Inflammation occurs when the body is fighting off harmful stimuli, such as pathogens, damaged cells, and irritants. Inflammation is the body tissues natural response to such situations. In some diseases, such as arthritis, the body’s immune system triggers an inflammatory response. When the body triggers an inflammatory response without any pathogens to fight, it is an autoimmune disease. The immune system begins to cause damage to its own tissue and the body responds as though tissues are infected or somehow abnormal. Inflammation is also suspected to play a role in obesity, heart disease, and cancer. Consuming foods that are high in saturated fats and sugar, can also increase inflammation. Anti-inflammatory agents can be found in many foods that we consume relatively often without even knowing they contain anti-inflammatory properties.


1.) Fish
Fatty fish that are high in omega-3 fatty acids have been shown to help reduce inflammation. The EPPA and DHA in fish such as salmon, mackerel, sardines, and tuna can all help to reduce inflammation in the body and lower a person’s risk for cancer, heart disease, autoimmune disease, and asthma. Omega-3 fatty acids are believed to slow down the growth of plaques in the arteries, thus reducing inflammation in the body, according to WebMD. When introducing more fish into your diet is always good to consider the cooking method. Deep frying fish isn’t as beneficial as grilling or broiling. If fish just isn’t on your palate, a good alternative is fish oil supplements, which have been linked to many medical benefits.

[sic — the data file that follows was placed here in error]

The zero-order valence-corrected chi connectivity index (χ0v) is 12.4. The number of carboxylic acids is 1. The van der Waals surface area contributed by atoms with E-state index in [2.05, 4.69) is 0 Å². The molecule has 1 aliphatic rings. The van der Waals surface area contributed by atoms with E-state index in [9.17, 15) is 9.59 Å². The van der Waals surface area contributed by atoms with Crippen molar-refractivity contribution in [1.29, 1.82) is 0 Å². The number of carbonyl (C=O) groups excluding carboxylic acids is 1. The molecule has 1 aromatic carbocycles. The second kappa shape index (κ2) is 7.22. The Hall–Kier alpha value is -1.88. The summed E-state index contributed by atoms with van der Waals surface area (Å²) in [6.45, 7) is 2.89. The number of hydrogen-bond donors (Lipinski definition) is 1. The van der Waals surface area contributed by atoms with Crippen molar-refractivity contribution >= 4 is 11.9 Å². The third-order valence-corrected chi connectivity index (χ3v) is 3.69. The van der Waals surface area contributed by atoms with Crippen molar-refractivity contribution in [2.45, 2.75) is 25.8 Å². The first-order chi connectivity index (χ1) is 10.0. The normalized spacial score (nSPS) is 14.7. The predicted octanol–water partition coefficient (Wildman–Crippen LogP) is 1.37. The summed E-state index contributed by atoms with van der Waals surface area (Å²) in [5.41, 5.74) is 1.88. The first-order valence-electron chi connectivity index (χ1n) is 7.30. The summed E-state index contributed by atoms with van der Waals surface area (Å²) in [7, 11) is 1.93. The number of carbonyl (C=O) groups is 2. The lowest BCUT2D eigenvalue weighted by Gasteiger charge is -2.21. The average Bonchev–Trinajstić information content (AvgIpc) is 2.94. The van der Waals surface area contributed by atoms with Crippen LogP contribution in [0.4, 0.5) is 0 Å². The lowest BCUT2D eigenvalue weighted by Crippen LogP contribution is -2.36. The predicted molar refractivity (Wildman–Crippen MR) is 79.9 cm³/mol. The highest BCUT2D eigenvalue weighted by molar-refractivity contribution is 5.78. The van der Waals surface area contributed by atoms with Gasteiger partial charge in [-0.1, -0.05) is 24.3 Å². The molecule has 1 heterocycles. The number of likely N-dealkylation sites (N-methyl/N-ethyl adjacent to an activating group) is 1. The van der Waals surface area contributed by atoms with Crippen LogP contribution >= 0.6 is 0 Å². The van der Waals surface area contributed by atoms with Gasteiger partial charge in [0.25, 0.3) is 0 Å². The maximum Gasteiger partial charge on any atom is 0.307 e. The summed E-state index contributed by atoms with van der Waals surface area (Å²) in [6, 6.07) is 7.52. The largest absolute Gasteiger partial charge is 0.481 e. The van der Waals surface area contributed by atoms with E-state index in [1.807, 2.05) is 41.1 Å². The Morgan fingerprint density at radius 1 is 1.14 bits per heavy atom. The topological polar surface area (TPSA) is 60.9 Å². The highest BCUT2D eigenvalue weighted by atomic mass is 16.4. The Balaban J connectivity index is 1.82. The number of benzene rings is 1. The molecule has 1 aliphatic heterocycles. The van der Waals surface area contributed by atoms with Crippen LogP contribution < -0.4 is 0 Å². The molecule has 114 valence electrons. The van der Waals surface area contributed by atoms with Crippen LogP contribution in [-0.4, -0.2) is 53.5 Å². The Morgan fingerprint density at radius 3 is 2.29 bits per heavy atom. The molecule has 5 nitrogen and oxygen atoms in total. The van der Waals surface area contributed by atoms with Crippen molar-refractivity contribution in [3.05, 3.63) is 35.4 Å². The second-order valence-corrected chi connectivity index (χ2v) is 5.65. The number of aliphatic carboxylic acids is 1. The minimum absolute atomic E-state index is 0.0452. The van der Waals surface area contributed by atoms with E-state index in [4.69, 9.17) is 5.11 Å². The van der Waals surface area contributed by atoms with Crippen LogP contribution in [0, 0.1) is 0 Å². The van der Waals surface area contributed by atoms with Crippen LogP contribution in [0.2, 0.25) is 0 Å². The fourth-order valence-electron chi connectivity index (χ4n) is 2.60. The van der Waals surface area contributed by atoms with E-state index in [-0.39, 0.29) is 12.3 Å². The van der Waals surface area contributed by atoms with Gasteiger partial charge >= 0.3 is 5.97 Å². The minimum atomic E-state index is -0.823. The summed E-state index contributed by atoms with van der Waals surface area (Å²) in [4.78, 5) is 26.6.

2.) Beets

Beets contain a healthy dose of betaine that helps to combat inflammation. Beets also have a number of other benefits, such as, boosting your stamina and lowering blood pressure and are becoming known as a superfood. They are packed full of beneficial vitamins and minerals. Beets contain Betalain, which gives beets their identifying color, have been demonstrated in cutting down inflammation, as well as stiffness and are powerful anti-oxidants according to, Self-Growth. Beets can be cooked, pickled, turned into juice, and as of recently, you can purchase a beet powder supplement to drink or add to smoothies.

3.) Tofu

Tofu and other foods that are made of soy can help to reduce inflammation in the body. Soy is packed full of Omega-3 fatty acids that combat the inflammation. Soy-based foods such as tofu, miso, and edamame are all good sources to fight inflammation. Soy protein has been shown to reduce pain and swelling in joints. Tofu can be purchased in most produced departments for use in recipes or smoothies, it can also be purchased in the form of vegetarian dishes that are prepared and ready to cook.

4.) Tomatoes